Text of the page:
We spoke to Melbourne director David Willing fresh after the release of his first feature film, 'Surrogate' about the joys and challenges of making films in Melbourne.
Ghost-horror film Surrogate hit Melbourne screens on April 6, proceeding to sell out its run at the Sun Theatre Yarraville – selling more tickets than The Batman and Morbius combined thanks to a strong grassroots campaign – where it will finish its run on May 13.
His feature debut has been a long-time coming. Willing’s spent over 15 years teaching screenwriters and filmmakers and many of his shorts, including My Little Life – a comedy mockumentary set in the world of competitive miniature dollhouse making – and Collier Brothers Syndrome – depicting two brothers suffering mental illness – have been ravely reviewed. Yet producing fantastic work is only half the challenge.
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“The toughest part at the moment is getting your film into theatres, it’s not like the 90’s where independent films are regularly screened,” Willing expalins. “We were very lucky for the support from Sun Theatre in Yarraville. Marketing manager Kristina Jannson really liked Surrogate and was very enthusiastic about making the film work for their audience and it was very successful there. Subsequently Thornbury Picture House picked up Surrogate, which performed really well in their market too.
“However, this is rare, very few independent films have any sort of theatrical run aside from festivals, it would be great to find ways to make this happen a bit more.”
There’s no shortage of film festivals in Melbourne, ranging from the global scale of Melbourne International Film Festival (one of the oldest in the world) to the local focus of St Kilda Film Festival. In the past few weeks, we’ve seen the Fantastic Film Festival focus on obscure gems, and similar festivals devoted to French and German works exclusively.
The hardships aspiring feature directors face largely stem from the immense challenges independent film theatres face in the streaming era, battling the plethora of high-budget foreign content.
Those challenges in securing a wide enough release are then juxtaposed against Melbourne’s own burgeoning industry for making foreign films, with huge projects such as NBC’s Metropolis reboot and Robbie Williams’ biopic Better Man coming to Docklands Studios. Willing, while broadly supportive, is practical about the importance of Screen Australia’s recent pushes for local content quotas on streaming services, noting “Australia can never compete with the marketing budgets of Hollywood so our films need some extra support to get exposure. Quotas are a good start but it would also be great to see the industry focusing on different audiences in Australia and offering them films that entertain them.”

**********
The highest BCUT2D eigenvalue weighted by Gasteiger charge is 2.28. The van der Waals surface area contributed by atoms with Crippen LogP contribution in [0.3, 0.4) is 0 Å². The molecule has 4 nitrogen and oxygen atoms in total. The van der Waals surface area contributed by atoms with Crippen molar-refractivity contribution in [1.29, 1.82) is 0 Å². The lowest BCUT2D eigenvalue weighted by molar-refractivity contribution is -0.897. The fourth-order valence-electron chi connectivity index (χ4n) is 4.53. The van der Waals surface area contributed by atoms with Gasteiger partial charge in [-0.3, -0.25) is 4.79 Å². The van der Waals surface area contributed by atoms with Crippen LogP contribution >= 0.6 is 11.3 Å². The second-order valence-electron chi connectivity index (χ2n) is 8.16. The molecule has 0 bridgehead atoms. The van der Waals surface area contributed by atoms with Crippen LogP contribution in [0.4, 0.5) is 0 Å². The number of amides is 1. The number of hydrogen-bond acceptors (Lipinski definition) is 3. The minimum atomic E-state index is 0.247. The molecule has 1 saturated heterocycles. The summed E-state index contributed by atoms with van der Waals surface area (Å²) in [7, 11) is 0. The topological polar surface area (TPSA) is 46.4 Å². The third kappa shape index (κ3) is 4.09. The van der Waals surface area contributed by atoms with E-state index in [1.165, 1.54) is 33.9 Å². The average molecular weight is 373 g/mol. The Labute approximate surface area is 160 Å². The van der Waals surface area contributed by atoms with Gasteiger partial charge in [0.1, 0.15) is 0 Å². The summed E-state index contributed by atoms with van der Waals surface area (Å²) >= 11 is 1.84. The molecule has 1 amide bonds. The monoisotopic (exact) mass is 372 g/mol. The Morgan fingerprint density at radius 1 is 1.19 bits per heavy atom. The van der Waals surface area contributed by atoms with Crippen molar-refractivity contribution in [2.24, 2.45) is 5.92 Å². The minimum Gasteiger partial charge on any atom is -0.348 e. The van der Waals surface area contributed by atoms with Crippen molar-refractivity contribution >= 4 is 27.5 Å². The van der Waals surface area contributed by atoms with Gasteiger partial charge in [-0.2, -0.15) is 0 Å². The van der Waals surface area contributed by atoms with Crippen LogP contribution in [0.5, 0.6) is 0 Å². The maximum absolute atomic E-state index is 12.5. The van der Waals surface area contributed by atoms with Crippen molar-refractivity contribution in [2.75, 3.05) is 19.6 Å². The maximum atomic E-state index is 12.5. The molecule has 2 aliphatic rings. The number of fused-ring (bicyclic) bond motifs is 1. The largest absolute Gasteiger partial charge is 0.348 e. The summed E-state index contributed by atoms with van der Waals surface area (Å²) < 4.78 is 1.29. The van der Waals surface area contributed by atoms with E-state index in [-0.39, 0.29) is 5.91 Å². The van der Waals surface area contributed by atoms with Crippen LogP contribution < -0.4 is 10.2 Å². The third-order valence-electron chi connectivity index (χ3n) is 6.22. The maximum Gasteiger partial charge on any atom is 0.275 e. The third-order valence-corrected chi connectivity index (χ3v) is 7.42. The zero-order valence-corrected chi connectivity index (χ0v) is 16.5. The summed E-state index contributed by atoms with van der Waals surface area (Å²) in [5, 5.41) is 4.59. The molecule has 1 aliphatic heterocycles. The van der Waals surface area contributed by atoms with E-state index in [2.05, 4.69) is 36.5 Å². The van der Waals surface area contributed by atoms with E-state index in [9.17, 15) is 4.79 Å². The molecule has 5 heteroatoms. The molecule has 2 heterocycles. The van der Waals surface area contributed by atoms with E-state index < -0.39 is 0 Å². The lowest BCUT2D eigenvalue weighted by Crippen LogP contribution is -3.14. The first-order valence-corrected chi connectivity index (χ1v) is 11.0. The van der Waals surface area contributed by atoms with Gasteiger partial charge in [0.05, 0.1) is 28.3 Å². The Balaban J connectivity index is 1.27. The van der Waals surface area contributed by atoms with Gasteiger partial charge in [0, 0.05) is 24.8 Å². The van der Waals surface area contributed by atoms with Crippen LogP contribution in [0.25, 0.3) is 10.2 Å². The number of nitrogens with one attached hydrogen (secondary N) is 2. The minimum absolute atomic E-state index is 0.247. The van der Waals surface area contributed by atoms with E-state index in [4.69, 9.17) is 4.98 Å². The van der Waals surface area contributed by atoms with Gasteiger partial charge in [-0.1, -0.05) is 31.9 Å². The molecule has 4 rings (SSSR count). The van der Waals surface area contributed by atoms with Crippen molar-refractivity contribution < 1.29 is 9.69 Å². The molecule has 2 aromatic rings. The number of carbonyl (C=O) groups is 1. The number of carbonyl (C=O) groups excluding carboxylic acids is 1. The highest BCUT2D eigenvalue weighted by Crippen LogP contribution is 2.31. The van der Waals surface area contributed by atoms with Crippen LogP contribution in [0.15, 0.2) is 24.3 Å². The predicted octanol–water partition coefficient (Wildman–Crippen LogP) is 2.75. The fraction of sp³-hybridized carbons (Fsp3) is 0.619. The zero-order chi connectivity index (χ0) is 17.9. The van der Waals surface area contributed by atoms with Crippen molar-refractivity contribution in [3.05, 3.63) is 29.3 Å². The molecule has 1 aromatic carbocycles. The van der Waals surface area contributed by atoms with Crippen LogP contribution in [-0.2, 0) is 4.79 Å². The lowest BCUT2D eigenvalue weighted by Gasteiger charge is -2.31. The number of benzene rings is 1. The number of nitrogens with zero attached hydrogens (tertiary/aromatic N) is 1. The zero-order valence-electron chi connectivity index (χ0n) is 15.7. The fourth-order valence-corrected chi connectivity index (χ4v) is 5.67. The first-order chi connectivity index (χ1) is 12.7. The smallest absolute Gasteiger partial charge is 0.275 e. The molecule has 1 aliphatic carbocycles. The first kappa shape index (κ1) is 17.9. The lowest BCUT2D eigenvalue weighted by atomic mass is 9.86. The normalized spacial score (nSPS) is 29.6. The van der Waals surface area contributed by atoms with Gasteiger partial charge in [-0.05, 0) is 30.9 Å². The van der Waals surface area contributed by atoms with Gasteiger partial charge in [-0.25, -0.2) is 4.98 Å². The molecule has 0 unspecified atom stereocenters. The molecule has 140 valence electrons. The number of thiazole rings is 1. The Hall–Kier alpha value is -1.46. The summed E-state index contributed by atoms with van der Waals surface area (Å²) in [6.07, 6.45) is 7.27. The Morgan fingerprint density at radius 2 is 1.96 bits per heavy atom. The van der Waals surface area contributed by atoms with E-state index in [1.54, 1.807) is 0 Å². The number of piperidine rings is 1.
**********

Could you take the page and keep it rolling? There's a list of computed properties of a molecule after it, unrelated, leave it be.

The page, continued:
He says, as is the case in all minor markets, the Melbourne industry is a rollercoaster.
“The local film industry is broken down broadly into three sectors, government funded productions, international films (predominantly from US, China and India) and independent productions,” he says. “Surrogate fits firmly into the independent sector of which Melbourne has always had a great history and enthusiasm for these type of privately financed and made films.
“The great thing about international productions is they provide well paying jobs for production crews. The downside is the cost of production can get pushed up, especially wages or hiring equipment, which charge premium price for Hollywood.”
“Having said that, you can always find a good price for an independent film and many places will accommodate your budget, it just takes a bit more time to secure such deals.
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“I’m not sure there is anything uniquely challenging about Melbourne compared to any other western city to make films in. Like all films, no matter where you are based, you are always fighting against the clock and budget irrespective of what amount of time and money you have. On Surrogate we were lucky that everyone involved in the film was supportive, of course problems pop up completely out of your control, but a big part of filmmaking is problem solving on the run.”
Ultimately for Willing, it comes down to the support of the people involved. In a city with a proud history of making dynamic, confronting and exhilarating films (think Animal Kingdom, Romper Stomper, Dogs In Space), there’s rarely a shortage of people willing to sacrifice time and effort to help create something they believe in.
“I’ve found on every film I’ve made, people providing locations are always extremely helpful in making the project happen,” Willing continues. “We secured some incredible locations for Surrogate and every one of them were accommodating, generous and enthusiastic about having us. I’m extremely grateful, as it made production easier and resulted in Surrogate having an incredible and unique look.
“The two most important things to do are watch a lot of films, and do a lot of the discipline you want to work in; whether that be directing, cinematography, writing, editing. It’s important to watch a wide variety of films. Growing up I was obsessed with horror films but also fell in love with Italian cinema from the 1950s-70s. When I was at film school I watched films from all decades, genres and different countries – exposure to different types of storytelling techniques is the best film school possible.
“Influences in Surrogate as broad as Japanese, Spanish and Italian cinema from the 70s-90s. On a practical level, practice, practice, practice at your chosen skill is paramount to hone your talent.
“More importantly, it shows people what you are capable of doing, they don’t want to hear you’re a director, they need to see that you have directed something.”
Surrogate finishes it’s theatrical run with a novelty screening this Friday May 13 at the Sun Theatre.